50% of Portuguese between 25 and 64 did not complete secondary school

in News · 27-03-2020 01:00:00 · 4 Comments
50% of Portuguese between 25 and 64 did not complete secondary school

Half of Portuguese between 25 and 64 years of age have not completed secondary school and despite the fact that fewer and fewer young people drop out of school, the country continues to have one of the highest dropout rates in the European Union (EU).

According to data from 2018 revealed by Pordata, to mark the National Student Day, among the 27 countries that integrate the EU, Portugal has the highest value (50 percent) of the population of this age group without having completed the 12th year, following Malta, Spain, Italy and Greece.
Although, today, young people between 18 and 24 years old who drop out of school without completing secondary education are less and less - the figure dropped from 44 percent, in 2001, to 23 percent, in 2011, and to 10 percent, in 2019 - the rate of early abandonment is still among the highest in the EU.
However, more and more young people are choosing to pursue higher education: since the beginning of the 21st century, the percentage of people aged 30 to 34 with higher education has tripled from 11.6 percent in 2001 to 36.2 percent in 2019.
Even so, Portugal remains below the EU average (39 percent) in this indicator and in 2018 it was the third country to present the lowest value of graduates in this age group (33.5 percent), being above only Italy (27.8 percent) and Romania (24.6 percent).

At the top of the table, with more than half the population of this age group with university degrees are, in decreasing order, Lithuania, Cyprus, Ireland, Luxembourg and Sweden.
The data also indicate that one of the trends in the degree of higher education is the increase in the percentage of students enrolled in public universities: if in 1997 there were 36 percent of students in the private subsystem, today that figure is 18 percent.
Accompanying this trend is the decrease in the number of private higher education establishments: although private universities more than doubled between 1990 and 2001 (from 55 to 137), they have been decreasing and currently there are little more than a hundred (104).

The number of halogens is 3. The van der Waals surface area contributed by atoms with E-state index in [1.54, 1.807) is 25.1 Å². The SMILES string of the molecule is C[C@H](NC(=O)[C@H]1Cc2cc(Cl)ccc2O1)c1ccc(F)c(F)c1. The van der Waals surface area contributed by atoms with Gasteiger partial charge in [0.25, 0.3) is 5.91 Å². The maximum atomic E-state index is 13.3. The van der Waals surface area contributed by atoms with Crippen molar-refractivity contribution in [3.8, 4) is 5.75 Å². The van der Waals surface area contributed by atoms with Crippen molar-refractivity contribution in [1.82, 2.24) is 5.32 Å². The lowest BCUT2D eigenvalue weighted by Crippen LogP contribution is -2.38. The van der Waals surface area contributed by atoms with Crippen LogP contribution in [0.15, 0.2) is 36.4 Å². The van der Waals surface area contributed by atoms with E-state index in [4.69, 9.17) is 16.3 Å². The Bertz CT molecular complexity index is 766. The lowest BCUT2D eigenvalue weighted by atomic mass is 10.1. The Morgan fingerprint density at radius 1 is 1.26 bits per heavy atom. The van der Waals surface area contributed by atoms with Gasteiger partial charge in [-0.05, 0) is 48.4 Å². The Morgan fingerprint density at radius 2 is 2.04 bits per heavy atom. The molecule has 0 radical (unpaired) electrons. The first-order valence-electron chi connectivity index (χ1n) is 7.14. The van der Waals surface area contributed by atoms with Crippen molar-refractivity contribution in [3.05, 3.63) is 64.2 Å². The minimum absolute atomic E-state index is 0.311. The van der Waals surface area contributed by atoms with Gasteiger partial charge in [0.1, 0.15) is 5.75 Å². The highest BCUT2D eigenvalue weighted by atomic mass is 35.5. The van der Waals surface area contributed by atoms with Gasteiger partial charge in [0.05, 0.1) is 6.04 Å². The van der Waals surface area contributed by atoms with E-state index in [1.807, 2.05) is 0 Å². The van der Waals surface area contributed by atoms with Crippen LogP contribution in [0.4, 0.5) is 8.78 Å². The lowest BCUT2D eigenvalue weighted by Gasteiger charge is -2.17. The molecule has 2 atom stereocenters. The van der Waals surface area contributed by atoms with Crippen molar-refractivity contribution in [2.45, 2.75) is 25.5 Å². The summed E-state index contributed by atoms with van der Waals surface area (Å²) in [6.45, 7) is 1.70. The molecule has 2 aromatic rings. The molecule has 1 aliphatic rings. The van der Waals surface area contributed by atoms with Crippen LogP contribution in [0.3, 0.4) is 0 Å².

The reverse trend is seen in the number of public schools at other levels of education, which has been decreasing in Portugal: in 2018 the country had 8,469 schools, half of which existed two decades ago.
However, while public schools went from almost 15,000 to less than 6,000, private schools maintained more or less constant values, varying between 2,500 and 3,000.
The study also concluded that the percentage of students who failed in 2018 decreased to at least half of the values of the late 1990s, at all levels of education.



Comments:

My son hi is running 15 yr and studying at public school in lisboa . I am also graduate and his mother also double graduate , we are leaving in Portugal since 2010 .

Basic facility of school are very good . Almost teachings methods and orientation or contribution of teacher and school management also good . But % of a achievement is very low , why and how our student droup out school ? This is major question for us ( parenrents, school management , line department and ministry of Gov.Pt .

My opinion : our councling mechanizum is not working properly . Unexpected freedom for students . 80% more parenrents unable to pay attention for students . Other social life and activities influence our student .
Capacity and eficency mejor methods is not working properly

by Bishnu Prasad khanal from Lisbon on 31-03-2020 12:46:00

The article is "thin" but chalk that up to few people want to READ anymore. It should have mentioned that Secondary Education is compulsory ONLY since the school year of 2012/2013.

by Cheryl from USA on 30-03-2020 03:04:00

You are still including the generation what was born during the facist regime up until 1974 that were not allowed to have an education. The vast majority of the population that are 50 years and above are poorly educated or have no education because the Salazar regime did not let them. He wanted a country of workers with no education so he and his minions could still remain in power! Selfish man indeed! Not very patriotic I must say!

by Anna from Madeira on 30-03-2020 10:51:00

A convoluted article. School is mandatory until a certain age (16?), so no child can choose to drop out. It's a different case with higher education which is not compulsory. Unfortunately the article doesn't distinguish between these, so the message is unclear.

Also, it's the quality of higher education, not its quantity, that matters. If everyone does a degree in 14th century basket weaving, then society as a whole won't benefit. It's probably fair to say that the massive expansion in higher education in recent decades has diminished its worth by lowering the quality of its content.

by Jonny from Porto on 27-03-2020 10:43:00
Interactive Topics, send us your comments/opinion on this article.

Please note that The Portugal News may use selected comments in the printed edition of the newspaper.